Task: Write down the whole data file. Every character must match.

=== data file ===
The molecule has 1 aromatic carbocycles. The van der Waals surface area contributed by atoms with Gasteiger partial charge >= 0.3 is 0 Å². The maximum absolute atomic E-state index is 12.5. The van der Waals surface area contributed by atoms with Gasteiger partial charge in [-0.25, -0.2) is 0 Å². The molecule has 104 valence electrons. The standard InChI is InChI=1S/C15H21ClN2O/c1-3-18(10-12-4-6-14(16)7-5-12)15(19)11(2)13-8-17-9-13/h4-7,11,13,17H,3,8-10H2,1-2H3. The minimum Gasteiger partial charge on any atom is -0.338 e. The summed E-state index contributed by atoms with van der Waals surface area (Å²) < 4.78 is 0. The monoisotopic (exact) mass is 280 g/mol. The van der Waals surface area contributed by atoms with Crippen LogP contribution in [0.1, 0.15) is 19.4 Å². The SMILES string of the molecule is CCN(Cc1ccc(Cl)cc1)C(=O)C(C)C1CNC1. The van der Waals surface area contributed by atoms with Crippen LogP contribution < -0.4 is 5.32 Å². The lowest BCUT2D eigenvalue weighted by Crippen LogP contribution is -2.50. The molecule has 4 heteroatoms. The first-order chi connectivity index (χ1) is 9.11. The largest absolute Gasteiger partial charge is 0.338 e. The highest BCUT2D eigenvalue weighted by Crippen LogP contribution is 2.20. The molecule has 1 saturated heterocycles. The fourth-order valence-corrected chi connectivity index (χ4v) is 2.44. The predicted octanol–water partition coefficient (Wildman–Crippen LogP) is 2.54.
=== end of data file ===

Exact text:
The molecule has 1 aromatic carbocycles. The van der Waals surface area contributed by atoms with Gasteiger partial charge >= 0.3 is 0 Å². The maximum absolute atomic E-state index is 12.5. The van der Waals surface area contributed by atoms with Gasteiger partial charge in [-0.25, -0.2) is 0 Å². The molecule has 104 valence electrons. The standard InChI is InChI=1S/C15H21ClN2O/c1-3-18(10-12-4-6-14(16)7-5-12)15(19)11(2)13-8-17-9-13/h4-7,11,13,17H,3,8-10H2,1-2H3. The minimum Gasteiger partial charge on any atom is -0.338 e. The summed E-state index contributed by atoms with van der Waals surface area (Å²) < 4.78 is 0. The monoisotopic (exact) mass is 280 g/mol. The van der Waals surface area contributed by atoms with Crippen LogP contribution in [0.1, 0.15) is 19.4 Å². The SMILES string of the molecule is CCN(Cc1ccc(Cl)cc1)C(=O)C(C)C1CNC1. The van der Waals surface area contributed by atoms with Crippen LogP contribution < -0.4 is 5.32 Å². The lowest BCUT2D eigenvalue weighted by Crippen LogP contribution is -2.50. The molecule has 4 heteroatoms. The first-order chi connectivity index (χ1) is 9.11. The largest absolute Gasteiger partial charge is 0.338 e. The highest BCUT2D eigenvalue weighted by Crippen LogP contribution is 2.20. The molecule has 1 saturated heterocycles. The fourth-order valence-corrected chi connectivity index (χ4v) is 2.44. The predicted octanol–water partition coefficient (Wildman–Crippen LogP) is 2.54.